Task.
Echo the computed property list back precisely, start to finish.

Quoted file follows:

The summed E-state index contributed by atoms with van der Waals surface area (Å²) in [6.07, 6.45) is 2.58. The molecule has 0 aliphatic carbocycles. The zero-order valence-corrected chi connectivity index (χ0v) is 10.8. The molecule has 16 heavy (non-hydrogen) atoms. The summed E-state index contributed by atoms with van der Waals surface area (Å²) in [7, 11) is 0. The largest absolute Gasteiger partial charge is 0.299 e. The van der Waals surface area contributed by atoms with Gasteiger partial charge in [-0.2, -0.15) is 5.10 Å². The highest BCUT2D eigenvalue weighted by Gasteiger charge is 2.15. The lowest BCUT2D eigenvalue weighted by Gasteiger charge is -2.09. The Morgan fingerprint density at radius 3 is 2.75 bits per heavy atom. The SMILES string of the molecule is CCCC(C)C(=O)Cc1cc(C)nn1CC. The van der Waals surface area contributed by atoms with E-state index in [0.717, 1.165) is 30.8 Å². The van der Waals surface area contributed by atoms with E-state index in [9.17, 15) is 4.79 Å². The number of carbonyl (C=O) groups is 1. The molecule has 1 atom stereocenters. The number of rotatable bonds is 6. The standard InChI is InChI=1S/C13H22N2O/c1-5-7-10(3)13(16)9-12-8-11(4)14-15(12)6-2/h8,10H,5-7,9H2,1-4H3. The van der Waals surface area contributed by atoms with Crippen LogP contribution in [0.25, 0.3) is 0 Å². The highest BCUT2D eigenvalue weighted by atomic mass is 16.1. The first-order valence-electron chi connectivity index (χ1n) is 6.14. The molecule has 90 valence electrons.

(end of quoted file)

The summed E-state index contributed by atoms with van der Waals surface area (Å²) in [6.07, 6.45) is 2.58. The molecule has 0 aliphatic carbocycles. The zero-order valence-corrected chi connectivity index (χ0v) is 10.8. The molecule has 16 heavy (non-hydrogen) atoms. The summed E-state index contributed by atoms with van der Waals surface area (Å²) in [7, 11) is 0. The largest absolute Gasteiger partial charge is 0.299 e. The van der Waals surface area contributed by atoms with Gasteiger partial charge in [-0.2, -0.15) is 5.10 Å². The highest BCUT2D eigenvalue weighted by Gasteiger charge is 2.15. The lowest BCUT2D eigenvalue weighted by Gasteiger charge is -2.09. The Morgan fingerprint density at radius 3 is 2.75 bits per heavy atom. The SMILES string of the molecule is CCCC(C)C(=O)Cc1cc(C)nn1CC. The van der Waals surface area contributed by atoms with E-state index in [0.717, 1.165) is 30.8 Å². The van der Waals surface area contributed by atoms with E-state index in [9.17, 15) is 4.79 Å². The number of carbonyl (C=O) groups is 1. The molecule has 1 atom stereocenters. The number of rotatable bonds is 6. The standard InChI is InChI=1S/C13H22N2O/c1-5-7-10(3)13(16)9-12-8-11(4)14-15(12)6-2/h8,10H,5-7,9H2,1-4H3. The van der Waals surface area contributed by atoms with Crippen LogP contribution in [0.25, 0.3) is 0 Å². The highest BCUT2D eigenvalue weighted by atomic mass is 16.1. The first-order valence-electron chi connectivity index (χ1n) is 6.14. The molecule has 90 valence electrons.